Remarking on Edward’s post, one commenter writes, “Unlike Serbia, Montenegro, Macedonia, Moldova, Ukraine, Georgia, Armenia etc, Croatia is well on its way to the EU.”

Unfortunately for Zagreb, the EU is not on its way to Croatia. At least not with any great speed. I had pegged Croatia to be in by the 2009 elections to the European Parliament. That is not going to happen.
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A squabble

The next anniiverssary guest post is by the funny and clever Michael Manske.

Border disputes between Slovenia and Croatia flare up with the regularity of teenage zits, and they’re about as equally exciting. The latest one to pop was in the swampy little Slovenian hamlet of Hotiza last week, when Croatian police arrested some Slovenian journalists and the tired cycle of outrage and mutual recrimination began again. Slovenia’s foreign minister promptly tattled to the EU, and Slovenian special forces were sent to the area where they and their Croatian counterparts engaged in a brief, but intense, staring match.

The EU has never shown much of an interest in the dispute, and this time was no exception. Commissioner Ollie Rehn, like a teacher in an unruly classroom, admonished the two neighbors to behave as befits an EU member and an EU candidate country. But otherwise the EU’s tried and true doctrine of telling everybody to just get along had very little effect on the Slovenian-Croatian dispute.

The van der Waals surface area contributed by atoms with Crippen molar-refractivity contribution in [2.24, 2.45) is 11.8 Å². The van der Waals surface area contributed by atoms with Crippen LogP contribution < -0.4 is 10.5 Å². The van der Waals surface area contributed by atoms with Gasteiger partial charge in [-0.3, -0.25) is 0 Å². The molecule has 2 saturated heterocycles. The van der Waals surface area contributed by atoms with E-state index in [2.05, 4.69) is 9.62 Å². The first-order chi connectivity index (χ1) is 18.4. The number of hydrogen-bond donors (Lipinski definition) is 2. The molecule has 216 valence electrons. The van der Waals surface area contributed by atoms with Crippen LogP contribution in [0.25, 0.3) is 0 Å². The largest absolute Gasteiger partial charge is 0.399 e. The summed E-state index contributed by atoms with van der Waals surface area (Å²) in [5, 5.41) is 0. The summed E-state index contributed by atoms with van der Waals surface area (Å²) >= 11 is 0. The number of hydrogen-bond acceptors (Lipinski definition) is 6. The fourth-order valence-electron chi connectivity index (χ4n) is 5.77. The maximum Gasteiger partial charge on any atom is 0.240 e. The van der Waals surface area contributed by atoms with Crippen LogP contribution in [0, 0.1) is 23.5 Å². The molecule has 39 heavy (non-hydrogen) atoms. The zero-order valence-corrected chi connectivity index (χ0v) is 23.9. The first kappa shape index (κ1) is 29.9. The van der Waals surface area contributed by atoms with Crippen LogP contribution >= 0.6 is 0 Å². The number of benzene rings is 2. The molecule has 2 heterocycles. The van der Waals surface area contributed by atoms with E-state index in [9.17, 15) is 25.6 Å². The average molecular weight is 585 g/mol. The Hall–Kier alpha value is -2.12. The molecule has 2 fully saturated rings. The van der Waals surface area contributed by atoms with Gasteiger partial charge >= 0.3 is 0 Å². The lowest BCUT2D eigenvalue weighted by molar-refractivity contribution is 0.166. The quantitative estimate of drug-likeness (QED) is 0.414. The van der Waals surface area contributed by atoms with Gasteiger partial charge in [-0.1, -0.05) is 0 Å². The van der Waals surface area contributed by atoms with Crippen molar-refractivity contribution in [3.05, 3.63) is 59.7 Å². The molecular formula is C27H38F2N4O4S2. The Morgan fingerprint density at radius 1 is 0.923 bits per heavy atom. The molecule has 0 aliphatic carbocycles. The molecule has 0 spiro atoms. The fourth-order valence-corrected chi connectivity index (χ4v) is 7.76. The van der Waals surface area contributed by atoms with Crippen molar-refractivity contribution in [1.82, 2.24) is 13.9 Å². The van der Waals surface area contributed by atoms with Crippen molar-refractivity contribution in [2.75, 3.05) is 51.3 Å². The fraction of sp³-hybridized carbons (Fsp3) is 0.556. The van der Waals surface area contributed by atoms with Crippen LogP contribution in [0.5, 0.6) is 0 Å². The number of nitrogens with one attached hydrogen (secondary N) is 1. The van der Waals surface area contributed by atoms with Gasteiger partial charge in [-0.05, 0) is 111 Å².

So what is the problem exactly? I don’t want to get too much into it (like I said, it’s not the most exciting topic — there’s an overview of it over here at wikipedia if you’re interested) but it goes beyond the ill-defined border to a chronic inability, or perhaps cynical desire, to let the issue fester on indefinitely.

Slovenia and Croatia have been independent now for 15 years, the wars of Yugoslav secession have been finished for more than a decade, and still the border isn’t clear. The closest the two sides came was in 2001 when they almost accepted the so-called Drnov¹ek-Raèan agreement. In the end, the Croats failed to ratify it — a mistake that may come to haunt them in any future negotiations, since next time around Slovenia will bring a nuclear weapon to the table: the EU membership veto. It’s been dangled threateningly in front of Croatia before. Back in 2004, the previous center-left government (during another border incident) explicitly said as much. Now the government is comprised of center-right parties and even includes Janez Podobnik, a man who personally got roughed up at the border a few years ago. (He’s now serving as environment minister.)